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How Do You Measure Church Plant Success?

By New Churches Team

Timing for how to measure church plant success can be tricky. There are two big phases: (1) core and launch team development and (2) going public. Core and launch team development take 3–9 months. This is built on the idea of going public at some point, which is usually done in the fall or spring. Think in terms of 3–6-months prep work then going public. If the question is how to measure success at 6 months, it depends on where you are in the launch cycle.

4 to 6 Months

At 4–6 months you may have started public worship. But putting a number on how many people you should have at this point is tricky. It all depends on your location and the community. In some unchurched locations, 50 people coming on a regular basis is a big church plant. If you are in a growing community that is more churched, that might be different. For church plants outside the U.S., you cannot compare to U.S. church plant numbers.

Typically at 4-6 months, you should be in public worship or near public worship, have a handful of small groups meeting and multiplying, and be mentoring and raising up leaders. Also, you would want to have a size of a core group or launch team that is appropriate for church plants in your community.

Socioeconomic Considerations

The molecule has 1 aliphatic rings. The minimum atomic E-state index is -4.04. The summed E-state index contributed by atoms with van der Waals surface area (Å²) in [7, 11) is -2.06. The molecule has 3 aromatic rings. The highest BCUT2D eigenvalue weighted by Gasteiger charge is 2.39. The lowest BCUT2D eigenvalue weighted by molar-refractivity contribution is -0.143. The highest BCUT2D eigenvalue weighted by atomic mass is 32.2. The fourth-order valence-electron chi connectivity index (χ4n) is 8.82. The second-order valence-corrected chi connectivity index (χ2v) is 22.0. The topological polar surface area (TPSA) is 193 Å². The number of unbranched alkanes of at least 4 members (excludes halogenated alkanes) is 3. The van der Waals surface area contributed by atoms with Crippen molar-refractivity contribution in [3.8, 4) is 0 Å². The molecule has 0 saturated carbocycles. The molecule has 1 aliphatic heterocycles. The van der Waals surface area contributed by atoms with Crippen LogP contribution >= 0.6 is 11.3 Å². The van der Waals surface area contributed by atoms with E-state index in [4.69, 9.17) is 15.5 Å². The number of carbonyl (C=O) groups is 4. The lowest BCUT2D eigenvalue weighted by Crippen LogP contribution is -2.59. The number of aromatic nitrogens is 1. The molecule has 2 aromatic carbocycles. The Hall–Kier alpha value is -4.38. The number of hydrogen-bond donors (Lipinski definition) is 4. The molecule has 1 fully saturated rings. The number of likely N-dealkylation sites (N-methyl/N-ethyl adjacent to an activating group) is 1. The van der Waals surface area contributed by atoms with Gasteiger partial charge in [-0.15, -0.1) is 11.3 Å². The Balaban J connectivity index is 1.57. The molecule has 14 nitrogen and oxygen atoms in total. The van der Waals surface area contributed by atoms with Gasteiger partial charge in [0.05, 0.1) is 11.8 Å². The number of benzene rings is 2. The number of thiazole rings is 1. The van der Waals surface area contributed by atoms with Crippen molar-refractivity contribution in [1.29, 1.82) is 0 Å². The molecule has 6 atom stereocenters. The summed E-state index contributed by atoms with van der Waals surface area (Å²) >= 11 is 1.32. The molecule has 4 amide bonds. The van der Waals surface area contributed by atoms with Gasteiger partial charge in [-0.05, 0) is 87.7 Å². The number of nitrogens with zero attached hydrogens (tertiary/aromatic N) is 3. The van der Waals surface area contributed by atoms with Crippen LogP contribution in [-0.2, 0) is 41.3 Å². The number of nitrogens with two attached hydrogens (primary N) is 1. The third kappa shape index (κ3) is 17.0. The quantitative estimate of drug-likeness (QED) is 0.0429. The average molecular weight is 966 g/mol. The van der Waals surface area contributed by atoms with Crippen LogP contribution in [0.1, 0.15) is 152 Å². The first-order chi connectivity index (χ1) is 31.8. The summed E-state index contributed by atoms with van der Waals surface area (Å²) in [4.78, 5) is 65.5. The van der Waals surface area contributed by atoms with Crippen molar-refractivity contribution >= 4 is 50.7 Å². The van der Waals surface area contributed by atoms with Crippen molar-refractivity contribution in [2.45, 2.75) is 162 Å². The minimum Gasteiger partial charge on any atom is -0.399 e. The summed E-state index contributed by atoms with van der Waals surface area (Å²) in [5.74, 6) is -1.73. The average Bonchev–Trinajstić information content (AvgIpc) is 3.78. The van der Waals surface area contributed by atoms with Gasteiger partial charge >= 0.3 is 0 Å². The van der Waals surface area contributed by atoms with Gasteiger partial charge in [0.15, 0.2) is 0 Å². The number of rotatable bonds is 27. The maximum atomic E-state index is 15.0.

It’s not just the city and state where you are planting. You also must consider your location and the socioeconomics of those you are reaching. Depending on where you plant in a city, socioeconomics will look different. Then you have to consider how success looks different in that light.

One hundred people in a low-socioeconomic context may not allow you to be sustainable as a full-time staff member. But 100 people in a high-socioeconomic area may allow for two people to be full-time. As you show forward movement and as you are reaching people with the gospel, there tends to be more flexibility around funding from those who are supporting you financially.

Avoid Comparisons

Do not spend time comparing yourself to church planters who speak at conferences. You go to the conference and you get an unrealistic depiction of an experience you are never going to have that distracts you from the real and amazingly glorious thing. If you want to know what a successful church plant looks like in your community, find churches and church planters in your community. Learn what went well and what didn’t in your community. Set goals based on those discoveries.

Adapted from the New Churches Q&A Podcast Episode 517: Measuring Church Plant Success. Click here to listen to more to church planting, multisite, and multiplication tips.

ABOUT THE AUTHOR

New Churches Team

NewChurches.com wants to help you build a strong foundation by connecting you with top experts in the field of church planting and multisite ministry, and by regularly providing you with the resources, information, and community you need to thrive as you multiply the mission of Matthew 28.

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